I received this as a gift and presumed 300 pages of dolphin tears penned by a bleeding heart and totally out of touch author. However, I was pleasantly surprised that this was NOT the case. The author and his team set out to describe the "dark side of plastic, how it's escaped from civilization and colonized the mid-ocean." They engage in a 'gonzo' yet perfectly legit science to collect data that ends up fascinating the world. The author is passionate about his field but usually retains a scientist's dispassionate tone. He keeps readers engaged by alternating chapters between voyages aboard his custom designed catamaran, 'Alguita', and the more technical aspects of the plastics industry or ocean pollution in general. In the process, readers learn about nurdles, ghost nets, salps, and the bizarre world of large ocean gyres. It's not perfect though, from this marine scientist's perspective, there are some technical shortcomings and the author is constantly battling against the urge to overextend the interpretation of his data.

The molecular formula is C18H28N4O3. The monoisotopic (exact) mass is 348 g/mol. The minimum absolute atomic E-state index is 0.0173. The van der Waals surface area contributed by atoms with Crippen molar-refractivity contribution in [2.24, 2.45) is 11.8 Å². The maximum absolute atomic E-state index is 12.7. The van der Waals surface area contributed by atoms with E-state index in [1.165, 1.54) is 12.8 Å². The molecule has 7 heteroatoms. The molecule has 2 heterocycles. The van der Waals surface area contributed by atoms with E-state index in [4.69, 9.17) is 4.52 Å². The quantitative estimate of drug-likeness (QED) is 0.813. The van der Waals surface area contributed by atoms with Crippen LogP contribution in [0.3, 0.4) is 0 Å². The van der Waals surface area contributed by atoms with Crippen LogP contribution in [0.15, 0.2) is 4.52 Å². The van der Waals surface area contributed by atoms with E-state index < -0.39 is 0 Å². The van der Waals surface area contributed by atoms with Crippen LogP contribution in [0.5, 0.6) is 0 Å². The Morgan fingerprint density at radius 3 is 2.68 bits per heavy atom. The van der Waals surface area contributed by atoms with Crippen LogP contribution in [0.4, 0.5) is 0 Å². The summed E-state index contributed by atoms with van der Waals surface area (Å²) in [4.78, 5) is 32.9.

Overall a great read and I couldn't agree more with this thought: "each purchase should be a moral decision that takes into account the life cycle of all the materials in your shopping basket..."